As pleasurable as it is to listen to the soothing strains of a Beach House record, it is equally frustrating to assess their work in a critical manner. In their eleven years together, the band has created a signature dreampop aesthetic built on a handful of recognizable fundamental elements, and has rarely deviated from that blueprint over the course of their five albums: Victoria Legrand’s smoky vocals float above Alex Scally’s delicate guitar lines, and their combined melodies are layered atop minimalist keyboards and bare-bones drum beats. But it is a fool’s errand to spend much time deconstructing the music when the results are this beautiful.
It is extremely difficult to draw out the differences between Beach House albums, except to note how the production quality has improved over time with better equipment and a bigger budget. Aside from a few standout singles, audiences at a Beach House show would be hard-pressed to determine if a specific song came from the Devotion or Bloom era. To the band’s credit, however, they manage to hit upon the perfect melodic combination for three songs per album, and those moments can be as close to transcendence as indie rock can get. Any musician would kill for that kind of ratio.
Though Depression Cherry offers many of the usual delights that one has come to expect from Beach House, the album’s best moments are found in the few instances when the band subtly tweaks their standard formula. Lead single “Sparks” is a prime example, with its use of a rougher guitar tone that gives a nice edge to the melody and complements Legrand’s breathy voice. The same can be said with the album’s other highlights, the gorgeous “PPP” and the sublime “Days of Candy”–epic ballads that not only show that the band is still capable of inducing goosebumps, but also hint at subsequent new musical directions for the future. The changes are modest (exploring different keyboard tones and chord structures, the addition of choral voices, and playing with the underlying compositional structure a bit), but they at least indicate a willingness to break from the usual template a bit.
Longtime fans will find that Desperation Cherry has its own particular charms, and they grow with each subsequent listen. For the neophyte, the album is an excellent showcase for the band’s trademark melancholic synthpop, and features plenty of hooks that will draw in listeners. In either case, the record is likely to inspire a trip into the band’s sparkling back catalog, so as to enjoy the duo’s ability to capture that beautifully melancholic spirit so well.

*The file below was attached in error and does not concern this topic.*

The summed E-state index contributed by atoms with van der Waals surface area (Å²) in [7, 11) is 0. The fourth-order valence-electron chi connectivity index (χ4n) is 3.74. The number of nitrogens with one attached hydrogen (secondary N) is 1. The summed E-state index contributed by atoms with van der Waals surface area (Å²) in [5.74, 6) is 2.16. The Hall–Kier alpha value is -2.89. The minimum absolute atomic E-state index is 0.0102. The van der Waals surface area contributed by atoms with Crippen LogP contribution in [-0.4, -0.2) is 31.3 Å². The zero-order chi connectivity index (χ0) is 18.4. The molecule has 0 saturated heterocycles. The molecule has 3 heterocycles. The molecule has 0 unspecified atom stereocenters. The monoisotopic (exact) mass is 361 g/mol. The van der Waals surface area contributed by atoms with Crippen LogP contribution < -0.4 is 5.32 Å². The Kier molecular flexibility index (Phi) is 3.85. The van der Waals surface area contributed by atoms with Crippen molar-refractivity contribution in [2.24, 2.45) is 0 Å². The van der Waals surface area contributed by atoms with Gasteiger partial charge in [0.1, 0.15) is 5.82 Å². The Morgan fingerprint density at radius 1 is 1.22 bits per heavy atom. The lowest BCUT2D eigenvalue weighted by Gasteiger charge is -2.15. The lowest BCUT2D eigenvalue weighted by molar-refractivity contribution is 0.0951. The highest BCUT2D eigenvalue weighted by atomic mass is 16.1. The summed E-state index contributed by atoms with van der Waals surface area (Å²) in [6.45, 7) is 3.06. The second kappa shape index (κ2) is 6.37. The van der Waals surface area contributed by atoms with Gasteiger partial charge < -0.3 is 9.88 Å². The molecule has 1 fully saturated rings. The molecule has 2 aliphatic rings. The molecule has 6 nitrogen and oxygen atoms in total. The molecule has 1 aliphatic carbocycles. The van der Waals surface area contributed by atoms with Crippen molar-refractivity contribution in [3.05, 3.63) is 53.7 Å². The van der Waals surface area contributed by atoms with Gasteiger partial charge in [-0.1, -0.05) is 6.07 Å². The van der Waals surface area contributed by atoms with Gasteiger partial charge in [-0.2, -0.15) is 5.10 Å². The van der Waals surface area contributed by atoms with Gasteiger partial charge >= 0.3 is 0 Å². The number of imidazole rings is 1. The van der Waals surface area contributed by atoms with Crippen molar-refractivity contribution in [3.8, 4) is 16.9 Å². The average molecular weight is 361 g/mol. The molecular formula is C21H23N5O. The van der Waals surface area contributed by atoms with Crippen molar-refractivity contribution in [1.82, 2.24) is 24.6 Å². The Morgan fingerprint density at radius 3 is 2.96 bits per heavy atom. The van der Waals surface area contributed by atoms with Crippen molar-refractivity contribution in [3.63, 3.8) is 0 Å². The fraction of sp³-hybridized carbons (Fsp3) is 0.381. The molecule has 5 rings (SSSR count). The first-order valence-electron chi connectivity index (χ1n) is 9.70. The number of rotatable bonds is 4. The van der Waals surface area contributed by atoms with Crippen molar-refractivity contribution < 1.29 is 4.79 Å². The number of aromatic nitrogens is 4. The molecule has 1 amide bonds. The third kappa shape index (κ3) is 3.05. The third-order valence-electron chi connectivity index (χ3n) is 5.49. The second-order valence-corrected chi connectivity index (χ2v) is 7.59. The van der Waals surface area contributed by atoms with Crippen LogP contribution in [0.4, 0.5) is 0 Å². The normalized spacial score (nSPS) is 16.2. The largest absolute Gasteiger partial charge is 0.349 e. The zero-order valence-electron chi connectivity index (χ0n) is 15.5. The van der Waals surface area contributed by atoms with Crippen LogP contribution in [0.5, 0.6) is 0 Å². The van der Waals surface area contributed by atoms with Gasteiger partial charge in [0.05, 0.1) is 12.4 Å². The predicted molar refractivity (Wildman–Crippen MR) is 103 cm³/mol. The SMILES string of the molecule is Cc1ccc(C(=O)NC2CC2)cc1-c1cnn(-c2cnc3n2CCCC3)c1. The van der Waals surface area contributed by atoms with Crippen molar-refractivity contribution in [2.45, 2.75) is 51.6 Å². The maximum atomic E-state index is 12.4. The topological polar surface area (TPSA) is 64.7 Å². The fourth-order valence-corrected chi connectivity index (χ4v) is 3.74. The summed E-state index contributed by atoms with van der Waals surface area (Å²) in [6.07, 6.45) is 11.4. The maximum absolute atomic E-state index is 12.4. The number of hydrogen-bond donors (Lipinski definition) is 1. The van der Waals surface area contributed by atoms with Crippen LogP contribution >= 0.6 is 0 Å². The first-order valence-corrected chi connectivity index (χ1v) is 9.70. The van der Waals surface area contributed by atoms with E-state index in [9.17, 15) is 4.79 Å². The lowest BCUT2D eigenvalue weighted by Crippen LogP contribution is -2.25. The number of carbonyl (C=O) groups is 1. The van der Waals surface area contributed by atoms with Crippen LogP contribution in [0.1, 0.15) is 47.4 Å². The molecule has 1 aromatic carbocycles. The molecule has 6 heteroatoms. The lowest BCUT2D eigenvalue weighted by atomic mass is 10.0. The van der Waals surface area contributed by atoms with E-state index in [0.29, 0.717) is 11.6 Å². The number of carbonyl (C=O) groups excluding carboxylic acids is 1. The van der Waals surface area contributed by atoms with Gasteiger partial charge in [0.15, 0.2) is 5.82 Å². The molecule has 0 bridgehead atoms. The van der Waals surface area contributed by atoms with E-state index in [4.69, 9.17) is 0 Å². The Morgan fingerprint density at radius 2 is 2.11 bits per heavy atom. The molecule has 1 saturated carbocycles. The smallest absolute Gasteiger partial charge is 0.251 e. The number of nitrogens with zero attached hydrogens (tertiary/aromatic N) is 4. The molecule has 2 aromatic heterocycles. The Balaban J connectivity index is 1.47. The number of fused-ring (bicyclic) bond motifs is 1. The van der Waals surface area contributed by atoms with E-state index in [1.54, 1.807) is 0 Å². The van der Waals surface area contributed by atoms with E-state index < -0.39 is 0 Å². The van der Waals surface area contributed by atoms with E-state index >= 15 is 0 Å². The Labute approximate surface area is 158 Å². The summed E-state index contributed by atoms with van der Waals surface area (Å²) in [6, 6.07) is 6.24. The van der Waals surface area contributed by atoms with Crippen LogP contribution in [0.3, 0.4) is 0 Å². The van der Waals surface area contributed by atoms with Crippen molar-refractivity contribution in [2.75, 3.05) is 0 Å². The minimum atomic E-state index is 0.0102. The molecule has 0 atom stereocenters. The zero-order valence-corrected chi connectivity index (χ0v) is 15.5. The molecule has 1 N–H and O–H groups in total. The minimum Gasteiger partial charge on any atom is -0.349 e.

Some #longreads as we are welcomed into old age…
Pitchfork has a few features worthy of your attention this weekend. First, be sure to read up on how Fucked Up are working on charitable causes in their hometown of Toronto, most notably sponsoring the unique Long Winter concert series. Then be sure to read the profile on Beach House as they prepare to release their latest album, Depression Cherry. After that, you can finish up with this plea to stop ruining the concert-going experience of your fellow audience members by misusing that tiny, glowing screen that has become essential to modern life. We here at Rust Is Just Right try to take that advice to heart, snapping only a couple of pictures during lulls in the show so as to create as minimal disturbance as possible.
The AV Club takes a look at the many narrative threads of the Rolling Stones’ classic “Brown Sugar” and the strange history of how Sticky Fingers was released.
And finally, Rolling Stone has an extensive oral history on Coolio’s smash hit “Gangsta’s Paradise”, and if there is anything that needs an extensive oral history, it’s that song. 1995 was an awesome year.
New videos, new music, and news as you get over the fact that the European Union is anything but that…
Well, it looks like the crew is back from their sojourn down in LA, so let’s dive right in and attempt to cover at least some of the stuff you may have missed since our last update.
We had been teased with a couple of glimpses into the making of this video, and Kendrick Lamar did not disappoint when he released the video to “Alright”, his latest single. “Alright” features some nifty effects and a strong political message, offering a nice rejoinder to the idiots who complained about his “controversial” performance of the song at the BET Awards.
In the lead-up to the release of their stellar album They Want My Soul last year, Spoon shared a strange animated video for the track “Inside Out”. Apparently, that was not the official video for the song, because the groups has now provided a more “conventional” video for the song, though by no means does that indicate that what you will see is entirely “normal.”
And because Spoon are a bunch of cool dudes, here is a story about the band showing up at a house party in Maine where a Spoon cover band was playing, and the real thing decided to join in on the fun.
Dream-pop purveyors Beach House are set to release their latest album, Depression Cherry on August 28, and have kindly decided to share the lead single “Sparks” to help build up anticipation. The video even features a visual representation of the title!
Low has announced that they will be releasing their new album Ones and Sixes on September 11 of this year. If you click the link, you can check out the new song “No Comprende”.
And finally, one of the most highly-anticipated albums of the year is set to be released this Friday, as Tame Impala’s new album Currents goes on sale. If you are on the fence (or just want an early listen), NPR has the album available for streaming.